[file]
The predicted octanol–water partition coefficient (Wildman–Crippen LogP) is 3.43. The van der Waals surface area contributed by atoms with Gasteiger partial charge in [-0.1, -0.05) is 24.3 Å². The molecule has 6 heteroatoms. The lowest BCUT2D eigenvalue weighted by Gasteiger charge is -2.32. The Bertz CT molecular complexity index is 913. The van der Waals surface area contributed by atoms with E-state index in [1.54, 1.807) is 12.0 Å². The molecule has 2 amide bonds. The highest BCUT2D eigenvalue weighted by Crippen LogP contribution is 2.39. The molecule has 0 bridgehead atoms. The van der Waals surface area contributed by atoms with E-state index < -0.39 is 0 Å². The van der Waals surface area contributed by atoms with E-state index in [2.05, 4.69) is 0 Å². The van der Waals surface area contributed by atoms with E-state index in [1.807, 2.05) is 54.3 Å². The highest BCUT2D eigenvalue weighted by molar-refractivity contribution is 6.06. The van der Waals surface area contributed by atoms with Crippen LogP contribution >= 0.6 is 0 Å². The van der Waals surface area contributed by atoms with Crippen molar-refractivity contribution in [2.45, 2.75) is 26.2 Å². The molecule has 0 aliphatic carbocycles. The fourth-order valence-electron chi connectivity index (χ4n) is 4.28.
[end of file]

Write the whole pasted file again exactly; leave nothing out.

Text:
The predicted octanol–water partition coefficient (Wildman–Crippen LogP) is 3.43. The van der Waals surface area contributed by atoms with Gasteiger partial charge in [-0.1, -0.05) is 24.3 Å². The molecule has 6 heteroatoms. The lowest BCUT2D eigenvalue weighted by Gasteiger charge is -2.32. The Bertz CT molecular complexity index is 913. The van der Waals surface area contributed by atoms with E-state index in [1.54, 1.807) is 12.0 Å². The molecule has 2 amide bonds. The highest BCUT2D eigenvalue weighted by Crippen LogP contribution is 2.39. The molecule has 0 bridgehead atoms. The van der Waals surface area contributed by atoms with E-state index < -0.39 is 0 Å². The van der Waals surface area contributed by atoms with E-state index in [2.05, 4.69) is 0 Å². The van der Waals surface area contributed by atoms with E-state index in [1.807, 2.05) is 54.3 Å². The highest BCUT2D eigenvalue weighted by molar-refractivity contribution is 6.06. The van der Waals surface area contributed by atoms with Crippen LogP contribution >= 0.6 is 0 Å². The van der Waals surface area contributed by atoms with Crippen molar-refractivity contribution in [2.45, 2.75) is 26.2 Å². The molecule has 0 aliphatic carbocycles. The fourth-order valence-electron chi connectivity index (χ4n) is 4.28.